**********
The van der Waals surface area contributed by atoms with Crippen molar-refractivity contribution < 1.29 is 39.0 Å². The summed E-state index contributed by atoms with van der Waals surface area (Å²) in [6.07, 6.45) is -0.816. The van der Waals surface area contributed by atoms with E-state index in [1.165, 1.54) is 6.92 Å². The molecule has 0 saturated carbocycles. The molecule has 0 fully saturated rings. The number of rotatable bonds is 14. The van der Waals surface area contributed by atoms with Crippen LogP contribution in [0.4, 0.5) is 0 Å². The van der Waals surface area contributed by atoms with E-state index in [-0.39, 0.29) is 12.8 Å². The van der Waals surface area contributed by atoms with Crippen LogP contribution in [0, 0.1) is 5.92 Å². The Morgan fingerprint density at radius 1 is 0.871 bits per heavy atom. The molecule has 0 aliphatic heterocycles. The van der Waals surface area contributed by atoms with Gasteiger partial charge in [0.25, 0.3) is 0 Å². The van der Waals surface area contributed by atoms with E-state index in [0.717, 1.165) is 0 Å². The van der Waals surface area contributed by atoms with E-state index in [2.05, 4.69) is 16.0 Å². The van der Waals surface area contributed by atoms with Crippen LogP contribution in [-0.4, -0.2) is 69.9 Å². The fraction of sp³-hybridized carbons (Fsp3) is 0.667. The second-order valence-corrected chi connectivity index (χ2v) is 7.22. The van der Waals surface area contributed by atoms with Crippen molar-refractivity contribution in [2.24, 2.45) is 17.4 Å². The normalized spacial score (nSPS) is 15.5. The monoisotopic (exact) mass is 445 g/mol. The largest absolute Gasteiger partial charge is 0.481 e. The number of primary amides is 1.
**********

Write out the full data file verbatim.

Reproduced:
The van der Waals surface area contributed by atoms with Crippen molar-refractivity contribution < 1.29 is 39.0 Å². The summed E-state index contributed by atoms with van der Waals surface area (Å²) in [6.07, 6.45) is -0.816. The van der Waals surface area contributed by atoms with E-state index in [1.165, 1.54) is 6.92 Å². The molecule has 0 saturated carbocycles. The molecule has 0 fully saturated rings. The number of rotatable bonds is 14. The van der Waals surface area contributed by atoms with Crippen LogP contribution in [0.4, 0.5) is 0 Å². The van der Waals surface area contributed by atoms with E-state index in [-0.39, 0.29) is 12.8 Å². The van der Waals surface area contributed by atoms with Crippen LogP contribution in [0, 0.1) is 5.92 Å². The Morgan fingerprint density at radius 1 is 0.871 bits per heavy atom. The molecule has 0 aliphatic heterocycles. The van der Waals surface area contributed by atoms with Gasteiger partial charge in [0.25, 0.3) is 0 Å². The van der Waals surface area contributed by atoms with E-state index in [0.717, 1.165) is 0 Å². The van der Waals surface area contributed by atoms with E-state index in [2.05, 4.69) is 16.0 Å². The van der Waals surface area contributed by atoms with Crippen LogP contribution in [-0.4, -0.2) is 69.9 Å². The fraction of sp³-hybridized carbons (Fsp3) is 0.667. The second-order valence-corrected chi connectivity index (χ2v) is 7.22. The van der Waals surface area contributed by atoms with Crippen molar-refractivity contribution in [2.24, 2.45) is 17.4 Å². The normalized spacial score (nSPS) is 15.5. The monoisotopic (exact) mass is 445 g/mol. The largest absolute Gasteiger partial charge is 0.481 e. The number of primary amides is 1.